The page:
### 1.3.2 Quantiles and prediction intervals

As some forecasters say, all point forecasts are wrong. They will never correspond to the actual values because they only capture the model’s mean (or median) performance, as discussed in the previous subsection. Everything that is not included in the point forecast can be considered as the uncertainty of demand. For example, we never will be able to say precisely how many cups of coffee a cafe will sell on the forthcoming Monday, but we can at least capture the main tendencies and the uncertainty around our point forecast.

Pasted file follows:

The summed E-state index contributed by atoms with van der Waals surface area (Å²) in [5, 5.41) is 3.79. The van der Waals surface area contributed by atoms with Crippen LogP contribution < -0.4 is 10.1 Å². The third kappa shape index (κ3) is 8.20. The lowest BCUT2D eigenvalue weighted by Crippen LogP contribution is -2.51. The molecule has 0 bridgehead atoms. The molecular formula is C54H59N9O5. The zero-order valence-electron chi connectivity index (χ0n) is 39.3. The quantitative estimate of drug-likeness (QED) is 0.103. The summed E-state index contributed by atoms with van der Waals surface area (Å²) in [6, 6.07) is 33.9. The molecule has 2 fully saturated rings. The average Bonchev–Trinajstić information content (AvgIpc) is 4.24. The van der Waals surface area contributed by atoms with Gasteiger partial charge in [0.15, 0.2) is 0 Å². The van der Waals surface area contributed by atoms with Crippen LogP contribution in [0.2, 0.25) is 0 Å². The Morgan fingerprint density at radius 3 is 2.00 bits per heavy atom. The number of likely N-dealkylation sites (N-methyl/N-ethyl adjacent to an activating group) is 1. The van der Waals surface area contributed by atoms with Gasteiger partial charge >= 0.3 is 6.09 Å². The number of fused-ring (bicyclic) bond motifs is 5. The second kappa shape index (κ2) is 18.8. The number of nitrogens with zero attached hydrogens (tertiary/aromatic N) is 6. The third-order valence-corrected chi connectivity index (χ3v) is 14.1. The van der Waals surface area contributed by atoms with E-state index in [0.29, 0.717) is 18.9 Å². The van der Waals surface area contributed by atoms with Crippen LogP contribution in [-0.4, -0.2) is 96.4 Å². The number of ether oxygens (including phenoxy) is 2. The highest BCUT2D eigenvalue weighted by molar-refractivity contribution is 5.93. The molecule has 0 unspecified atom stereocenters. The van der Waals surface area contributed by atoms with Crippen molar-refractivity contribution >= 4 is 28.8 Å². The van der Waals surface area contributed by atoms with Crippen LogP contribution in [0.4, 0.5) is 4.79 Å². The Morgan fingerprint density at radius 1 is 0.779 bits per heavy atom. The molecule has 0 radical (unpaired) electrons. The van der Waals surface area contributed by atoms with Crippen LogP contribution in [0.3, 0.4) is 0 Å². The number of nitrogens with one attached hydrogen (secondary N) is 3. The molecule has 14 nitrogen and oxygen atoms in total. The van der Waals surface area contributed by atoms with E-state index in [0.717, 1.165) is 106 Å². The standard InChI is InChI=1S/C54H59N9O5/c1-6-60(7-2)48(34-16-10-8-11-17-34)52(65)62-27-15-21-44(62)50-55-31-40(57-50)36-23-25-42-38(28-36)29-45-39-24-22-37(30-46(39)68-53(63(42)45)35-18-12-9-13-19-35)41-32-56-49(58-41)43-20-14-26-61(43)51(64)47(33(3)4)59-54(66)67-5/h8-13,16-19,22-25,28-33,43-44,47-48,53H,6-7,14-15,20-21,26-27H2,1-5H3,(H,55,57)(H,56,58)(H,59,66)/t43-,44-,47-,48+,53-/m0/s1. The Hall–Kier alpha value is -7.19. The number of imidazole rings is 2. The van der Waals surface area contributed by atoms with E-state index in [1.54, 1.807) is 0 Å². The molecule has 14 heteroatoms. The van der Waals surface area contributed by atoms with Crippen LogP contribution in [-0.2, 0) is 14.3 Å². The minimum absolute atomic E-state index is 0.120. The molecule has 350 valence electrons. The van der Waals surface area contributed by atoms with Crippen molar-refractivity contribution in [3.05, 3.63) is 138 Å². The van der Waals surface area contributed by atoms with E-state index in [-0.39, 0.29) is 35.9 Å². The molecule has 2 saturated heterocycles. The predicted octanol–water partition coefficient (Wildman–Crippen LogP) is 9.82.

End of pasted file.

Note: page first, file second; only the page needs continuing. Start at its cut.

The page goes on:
Figure 1.1 shows an example with a well-behaved demand, for which the best point forecast is the straight line. To capture the uncertainty of demand, we can construct the prediction interval, which will tell roughly where the demand will lie in \(1-\alpha\) percent of cases. The interval in Figure 1.1 has the width of 95% (significance level \(\alpha=0.05\)) and shows that if the situation is repeated many times, the actual demand will be between 80.47 and 121.36. Capturing the uncertainty correctly is important because real-life decisions need to be made based on the full information, not only on the point forecasts.

We will discuss how to produce prediction intervals in more detail in Section 18.3. For a more detailed discussion on the concepts of prediction and confidence intervals, see Chapter 6 of Svetunkov (2022).